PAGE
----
What is your advice for young chefs? Is there advice you would offer specifically to female chefs?
Find the toughest, busiest restaurant you can and get a job on their line. Stay for at least a year. The first few years of working in a professional kitchen are going to shape the rest of your life, so don’t slack. Don’t call in sick, don’t show up late, don’t screw off. Get on that line no matter what and realize that for that first year your best will never be good enough. You will have to get better every day, or you will crash and burn. But if you put in the work now, your technique will support you for the rest of your life.
We remember you being shocked when Pete Wells reviewed your restaurant incognito. Do you have any ideas as to what sort of disguises Pete Wells was wearing when he visited your restaurant?
There was the night that a shrubbery kept getting closer and closer to one of the tables every time I turned around, but I could never catch it moving. I think that might have been him.
Were you a fan of comic books growing up? If so, what are some of your favorites?
I was more a fan of Archie and Little Lulu than anything. My husband’s the big comic book nerd which means I get to push him into the lockers and cyberbully him relentlessly.
A food book in a comic-book format should be an obvious editorial choice for authors, chefs and publishers, simply based on the fact that food is such a visual medium. Yet so far, in terms of Real Food Cookbooks, we’ve only seen your book and Bourdain’s Get Jiro, and even then, yours is more of a traditional memoir/cookbook than his pulp fantasy. Is this a trend that you think will catch on, and why hasn’t this already been A Thing?
I’m surprised too, but I think you can chalk it up to the essentially conservative nature of publishing. An imprint that publishes cookbooks doesn’t know how to do a graphic novel (and vice versa), so it’s a big leap for them to try to do something new. But a lot more are coming. Lucy Knisley’s cookbook/memoir/graphic novel RELISH is coming out in April, and Saveur Online has been doing recipe comics for a while.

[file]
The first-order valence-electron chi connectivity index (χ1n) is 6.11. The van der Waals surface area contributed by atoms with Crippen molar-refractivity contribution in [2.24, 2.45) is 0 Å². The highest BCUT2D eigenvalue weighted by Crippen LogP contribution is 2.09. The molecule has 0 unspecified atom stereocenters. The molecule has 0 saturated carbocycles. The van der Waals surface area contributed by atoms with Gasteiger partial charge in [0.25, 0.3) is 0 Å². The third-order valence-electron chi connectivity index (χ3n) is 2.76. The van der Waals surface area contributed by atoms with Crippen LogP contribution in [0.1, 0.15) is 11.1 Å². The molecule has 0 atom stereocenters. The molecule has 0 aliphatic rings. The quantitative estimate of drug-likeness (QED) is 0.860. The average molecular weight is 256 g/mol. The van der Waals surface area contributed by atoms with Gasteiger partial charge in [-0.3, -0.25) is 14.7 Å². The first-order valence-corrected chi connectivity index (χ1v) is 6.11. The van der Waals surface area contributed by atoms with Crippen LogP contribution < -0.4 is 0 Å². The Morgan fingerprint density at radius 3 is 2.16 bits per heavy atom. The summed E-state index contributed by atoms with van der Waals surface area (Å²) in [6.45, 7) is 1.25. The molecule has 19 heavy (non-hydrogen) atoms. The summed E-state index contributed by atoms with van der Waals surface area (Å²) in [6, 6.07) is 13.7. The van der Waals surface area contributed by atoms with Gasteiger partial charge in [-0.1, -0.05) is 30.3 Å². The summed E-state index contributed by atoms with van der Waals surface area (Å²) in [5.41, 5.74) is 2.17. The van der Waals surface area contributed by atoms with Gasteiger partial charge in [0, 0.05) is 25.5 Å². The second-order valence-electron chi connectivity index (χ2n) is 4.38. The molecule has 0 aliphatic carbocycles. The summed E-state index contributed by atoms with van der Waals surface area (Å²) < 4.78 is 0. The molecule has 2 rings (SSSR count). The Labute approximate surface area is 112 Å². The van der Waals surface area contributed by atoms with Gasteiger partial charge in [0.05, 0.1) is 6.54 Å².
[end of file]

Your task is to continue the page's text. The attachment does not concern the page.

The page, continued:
Any particular reason to print in black and white?
We wanted to keep the price point low. With books, the goal isn’t to make more money, it’s to move more units. That’s what keeps you in the charts, and those charts are more and more important now that online purchasing accounts for so many sales. So to keep the price point just under $20 we needed to do black and white.
There are obvious benefits to working in this medium, particularly since, as you mentioned in an interview with the NYT, you’re able to capture the physicality of a kitchen, certain steps in the cooking process, etc. Were there any obvious drawbacks? (Pardon the pun.)
(Don’t worry about it – you won’t be PUNished.)
You know, this is so new that I’m not sure if there are any drawbacks. If someone perceives a drawback I’d suggest that it’s more a failure of their imagination than anything else. Not many people are doing this so there’re no rules yet on how to do it. I’m sure once this becomes A Thing there will be all kinds of boring and limiting conventions that get established, but for now it’s all wide open spaces and very few boundaries.
Amanda Cohen is the chef and owner of Dirt Candy, the vegetable restaurant in the East Village. Her award-winning graphic novel, Dirt Candy: A Cookbook, is the first graphic novel cookbook in America, and it’s cheap, so you should buy ten copies.